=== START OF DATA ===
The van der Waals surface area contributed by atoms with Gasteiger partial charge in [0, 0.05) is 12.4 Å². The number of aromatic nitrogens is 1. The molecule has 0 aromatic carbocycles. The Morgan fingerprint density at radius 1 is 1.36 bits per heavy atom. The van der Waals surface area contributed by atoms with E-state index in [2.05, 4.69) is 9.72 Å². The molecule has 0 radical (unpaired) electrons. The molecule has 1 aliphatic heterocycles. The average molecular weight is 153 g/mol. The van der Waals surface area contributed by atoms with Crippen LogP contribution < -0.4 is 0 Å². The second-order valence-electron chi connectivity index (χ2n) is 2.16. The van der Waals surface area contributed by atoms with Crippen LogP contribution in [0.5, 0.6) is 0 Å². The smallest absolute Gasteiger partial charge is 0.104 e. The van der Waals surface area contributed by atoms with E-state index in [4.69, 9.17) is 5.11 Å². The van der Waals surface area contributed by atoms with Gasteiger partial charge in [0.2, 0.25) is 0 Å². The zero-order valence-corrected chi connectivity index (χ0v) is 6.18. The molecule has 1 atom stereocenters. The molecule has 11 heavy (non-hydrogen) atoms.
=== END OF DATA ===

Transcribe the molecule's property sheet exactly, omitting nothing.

The van der Waals surface area contributed by atoms with Gasteiger partial charge in [0, 0.05) is 12.4 Å². The number of aromatic nitrogens is 1. The molecule has 0 aromatic carbocycles. The Morgan fingerprint density at radius 1 is 1.36 bits per heavy atom. The van der Waals surface area contributed by atoms with E-state index in [2.05, 4.69) is 9.72 Å². The molecule has 0 radical (unpaired) electrons. The molecule has 1 aliphatic heterocycles. The average molecular weight is 153 g/mol. The van der Waals surface area contributed by atoms with Crippen LogP contribution < -0.4 is 0 Å². The second-order valence-electron chi connectivity index (χ2n) is 2.16. The van der Waals surface area contributed by atoms with Crippen LogP contribution in [0.5, 0.6) is 0 Å². The smallest absolute Gasteiger partial charge is 0.104 e. The van der Waals surface area contributed by atoms with E-state index in [4.69, 9.17) is 5.11 Å². The van der Waals surface area contributed by atoms with Gasteiger partial charge in [0.2, 0.25) is 0 Å². The zero-order valence-corrected chi connectivity index (χ0v) is 6.18. The molecule has 1 atom stereocenters. The molecule has 11 heavy (non-hydrogen) atoms.